Sometimes, all you need is a printer – and the Brother HL-L2370dw laser printer precisely meets that need with great speed and quality.
An explanation of things to consider when purchasing your next computer for media editing. Written for the non-technical person who is deeply confused about what all these tech talk means.
A quick look at DVD Creator from Wondershare, and a conversation with Wondershare about the specific features in the software for filmmakers.
Marker, from XMiL Workflow Tools, is a free, easy-to-use utility that displays, tags and exports lists of used or unused files in a video editing project created by Adobe Premiere Pro, Avid Media Composer or Apple Final Cut Pro X (and 7).
An illustrated tutorial on how, and why, to import or export markers from Adobe Audition CC.
An explanation of when to use, or not use, “Maximum Bit Depth” and “Maximum Render Quality” in Adobe Premiere Pro CC.
An illustrated “First Look” at Filmora9 – “Video Editing Simplified” – software designed for the amateur editor who needs simplicity, a wealth of effects and easy access to social media.
An explanation of when and why media is copied during import, plus a discussion of Premiere’s new Ingest option.
An illustrated tutorial on how to display Nit values for HDR projects in Apple Final Cut Pro X.
A detailed, illustrated look at MediaInfo, from MediaArea. This utility puts all the technical information about audio and video media at your fingertips.
An illustrated tutorial on what HDR Tools is and how it converts HDR media for a variety of different color spaces. This effect is available in Apple Final Cut Pro X only.
A corrected look at how video file size changes as color bit depth increases.
Here’s how to fix a problem when Apple Final Cut Pro X takes too long to display images – or displays too many images – in the Media Import window.
An unpublished HDR compression guide from Adobe on how to export HDR media from Adobe Premiere Pro CC.
Raw files give us the most control over the color and gray-scale values in our image, but they create massively large files and require significant time spent color grading. Log files allow us to retain highlight detail. And LUTs allow us to quickly convert an image or clip from one look to another. This article explains what each of these are and how they relate to video editing.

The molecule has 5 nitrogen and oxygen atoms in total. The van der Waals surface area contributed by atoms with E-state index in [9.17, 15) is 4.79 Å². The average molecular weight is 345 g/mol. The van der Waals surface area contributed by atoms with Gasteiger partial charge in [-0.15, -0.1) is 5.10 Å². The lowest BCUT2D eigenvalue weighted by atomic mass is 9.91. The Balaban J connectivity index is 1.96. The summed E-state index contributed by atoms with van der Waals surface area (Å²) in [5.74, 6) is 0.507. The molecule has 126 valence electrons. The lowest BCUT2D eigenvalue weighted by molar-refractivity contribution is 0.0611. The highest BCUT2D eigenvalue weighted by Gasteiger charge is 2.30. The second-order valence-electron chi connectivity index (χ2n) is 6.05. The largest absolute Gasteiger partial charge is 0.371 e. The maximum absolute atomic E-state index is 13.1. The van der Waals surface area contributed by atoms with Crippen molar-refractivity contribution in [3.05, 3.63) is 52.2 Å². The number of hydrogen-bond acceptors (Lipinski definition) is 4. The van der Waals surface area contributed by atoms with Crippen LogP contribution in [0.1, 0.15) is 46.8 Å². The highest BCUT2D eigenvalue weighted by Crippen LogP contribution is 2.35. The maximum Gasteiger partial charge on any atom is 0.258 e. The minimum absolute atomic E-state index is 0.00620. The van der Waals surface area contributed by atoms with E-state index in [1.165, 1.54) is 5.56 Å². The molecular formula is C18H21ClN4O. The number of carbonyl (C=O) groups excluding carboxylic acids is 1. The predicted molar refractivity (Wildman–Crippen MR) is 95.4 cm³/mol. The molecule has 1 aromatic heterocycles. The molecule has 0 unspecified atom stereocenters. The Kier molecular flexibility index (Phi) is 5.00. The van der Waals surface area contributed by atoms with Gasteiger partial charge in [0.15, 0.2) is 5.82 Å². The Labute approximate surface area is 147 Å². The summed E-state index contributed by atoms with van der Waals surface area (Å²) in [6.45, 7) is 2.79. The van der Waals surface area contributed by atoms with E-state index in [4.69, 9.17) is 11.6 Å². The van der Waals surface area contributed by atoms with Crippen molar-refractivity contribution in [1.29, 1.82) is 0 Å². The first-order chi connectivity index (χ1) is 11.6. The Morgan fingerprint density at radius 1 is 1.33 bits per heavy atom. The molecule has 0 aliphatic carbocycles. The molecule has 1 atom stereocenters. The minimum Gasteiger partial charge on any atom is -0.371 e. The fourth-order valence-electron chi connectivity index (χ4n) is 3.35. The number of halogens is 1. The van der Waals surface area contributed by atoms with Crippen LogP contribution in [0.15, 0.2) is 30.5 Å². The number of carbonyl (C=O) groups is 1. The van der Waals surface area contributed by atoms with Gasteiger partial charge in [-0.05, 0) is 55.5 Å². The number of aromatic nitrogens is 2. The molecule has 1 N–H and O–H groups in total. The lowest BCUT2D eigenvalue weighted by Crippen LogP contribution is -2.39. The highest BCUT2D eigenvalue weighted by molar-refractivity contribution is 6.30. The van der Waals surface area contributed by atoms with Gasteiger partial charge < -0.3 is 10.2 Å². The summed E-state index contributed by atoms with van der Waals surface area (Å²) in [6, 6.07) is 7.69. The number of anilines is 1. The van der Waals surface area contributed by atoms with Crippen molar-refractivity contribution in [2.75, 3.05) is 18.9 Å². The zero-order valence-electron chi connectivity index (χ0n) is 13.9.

This provides an overview of what High Dynamic Range (HDR) media is, where we are now, where we are going, how it works in video editing systems and links to learn more. Written for a video editor, not an engineer.
A very cool technique to create unique looks for your video using LUTs. This requires Photoshop and can be used in Adobe Premiere Pro, Apple Final Cut Pro X, or Davinci Resolve. You’ll like this.
With all these different high-end video formats, it’s easy to get confused. In this short video excerpt, watch as Larry Jordan defines and illustrates color spaces and LUTs; and how they apply to video media.
High Dynamic Range (HDR), RAW, sLog, vLog, HDR, 10-bit, 12-bit… In this short video excerpt, watch as Larry Jordan illustrates how to create custom LUTs for media in Adobe Premiere Pro using Adobe Photoshop. This is a VERY cool technique!
High Dynamic Range (HDR), RAW, sLog, vLog, HDR, 10-bit, 12-bit… In this short video excerpt, watch as Larry Jordan illustrates how to optimize preference settings in Adobe Premiere Pro to work with HDR media.